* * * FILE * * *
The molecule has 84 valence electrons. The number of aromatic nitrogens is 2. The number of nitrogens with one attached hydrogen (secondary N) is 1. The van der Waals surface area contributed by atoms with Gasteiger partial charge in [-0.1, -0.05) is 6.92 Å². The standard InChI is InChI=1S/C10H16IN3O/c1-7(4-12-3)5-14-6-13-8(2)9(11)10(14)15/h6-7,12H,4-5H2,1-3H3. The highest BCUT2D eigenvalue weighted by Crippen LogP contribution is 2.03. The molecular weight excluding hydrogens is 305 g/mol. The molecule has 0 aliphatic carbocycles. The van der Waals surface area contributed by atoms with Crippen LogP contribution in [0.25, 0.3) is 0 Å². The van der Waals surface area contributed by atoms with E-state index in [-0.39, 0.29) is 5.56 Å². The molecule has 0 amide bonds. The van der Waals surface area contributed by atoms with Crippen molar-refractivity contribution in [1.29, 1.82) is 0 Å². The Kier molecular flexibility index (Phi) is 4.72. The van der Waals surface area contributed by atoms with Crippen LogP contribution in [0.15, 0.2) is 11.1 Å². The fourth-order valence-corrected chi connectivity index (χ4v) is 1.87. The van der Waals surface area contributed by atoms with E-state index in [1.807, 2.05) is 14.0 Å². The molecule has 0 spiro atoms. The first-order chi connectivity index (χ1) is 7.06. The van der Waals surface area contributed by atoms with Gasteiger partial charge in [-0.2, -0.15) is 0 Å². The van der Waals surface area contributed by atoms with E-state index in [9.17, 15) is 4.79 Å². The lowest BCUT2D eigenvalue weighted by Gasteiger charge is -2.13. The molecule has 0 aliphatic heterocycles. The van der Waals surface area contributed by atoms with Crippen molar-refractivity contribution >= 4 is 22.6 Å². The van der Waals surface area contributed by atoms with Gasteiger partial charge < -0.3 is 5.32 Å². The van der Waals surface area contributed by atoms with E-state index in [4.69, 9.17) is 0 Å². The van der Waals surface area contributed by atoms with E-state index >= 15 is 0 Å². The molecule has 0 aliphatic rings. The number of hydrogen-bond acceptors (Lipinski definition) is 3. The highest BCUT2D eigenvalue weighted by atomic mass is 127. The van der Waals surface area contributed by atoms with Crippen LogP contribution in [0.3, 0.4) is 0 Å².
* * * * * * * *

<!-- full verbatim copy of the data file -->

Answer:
The molecule has 84 valence electrons. The number of aromatic nitrogens is 2. The number of nitrogens with one attached hydrogen (secondary N) is 1. The van der Waals surface area contributed by atoms with Gasteiger partial charge in [-0.1, -0.05) is 6.92 Å². The standard InChI is InChI=1S/C10H16IN3O/c1-7(4-12-3)5-14-6-13-8(2)9(11)10(14)15/h6-7,12H,4-5H2,1-3H3. The highest BCUT2D eigenvalue weighted by Crippen LogP contribution is 2.03. The molecular weight excluding hydrogens is 305 g/mol. The molecule has 0 aliphatic carbocycles. The van der Waals surface area contributed by atoms with Crippen LogP contribution in [0.25, 0.3) is 0 Å². The van der Waals surface area contributed by atoms with E-state index in [-0.39, 0.29) is 5.56 Å². The molecule has 0 amide bonds. The van der Waals surface area contributed by atoms with Crippen molar-refractivity contribution in [1.29, 1.82) is 0 Å². The Kier molecular flexibility index (Phi) is 4.72. The van der Waals surface area contributed by atoms with Crippen LogP contribution in [0.15, 0.2) is 11.1 Å². The fourth-order valence-corrected chi connectivity index (χ4v) is 1.87. The van der Waals surface area contributed by atoms with E-state index in [1.807, 2.05) is 14.0 Å². The molecule has 0 spiro atoms. The first-order chi connectivity index (χ1) is 7.06. The van der Waals surface area contributed by atoms with Gasteiger partial charge in [-0.2, -0.15) is 0 Å². The van der Waals surface area contributed by atoms with E-state index in [9.17, 15) is 4.79 Å². The lowest BCUT2D eigenvalue weighted by Gasteiger charge is -2.13. The molecule has 0 aliphatic heterocycles. The van der Waals surface area contributed by atoms with Crippen molar-refractivity contribution >= 4 is 22.6 Å². The van der Waals surface area contributed by atoms with Gasteiger partial charge < -0.3 is 5.32 Å². The van der Waals surface area contributed by atoms with E-state index in [4.69, 9.17) is 0 Å². The van der Waals surface area contributed by atoms with E-state index >= 15 is 0 Å². The molecule has 0 aliphatic rings. The number of hydrogen-bond acceptors (Lipinski definition) is 3. The highest BCUT2D eigenvalue weighted by atomic mass is 127. The van der Waals surface area contributed by atoms with Crippen LogP contribution in [0.3, 0.4) is 0 Å².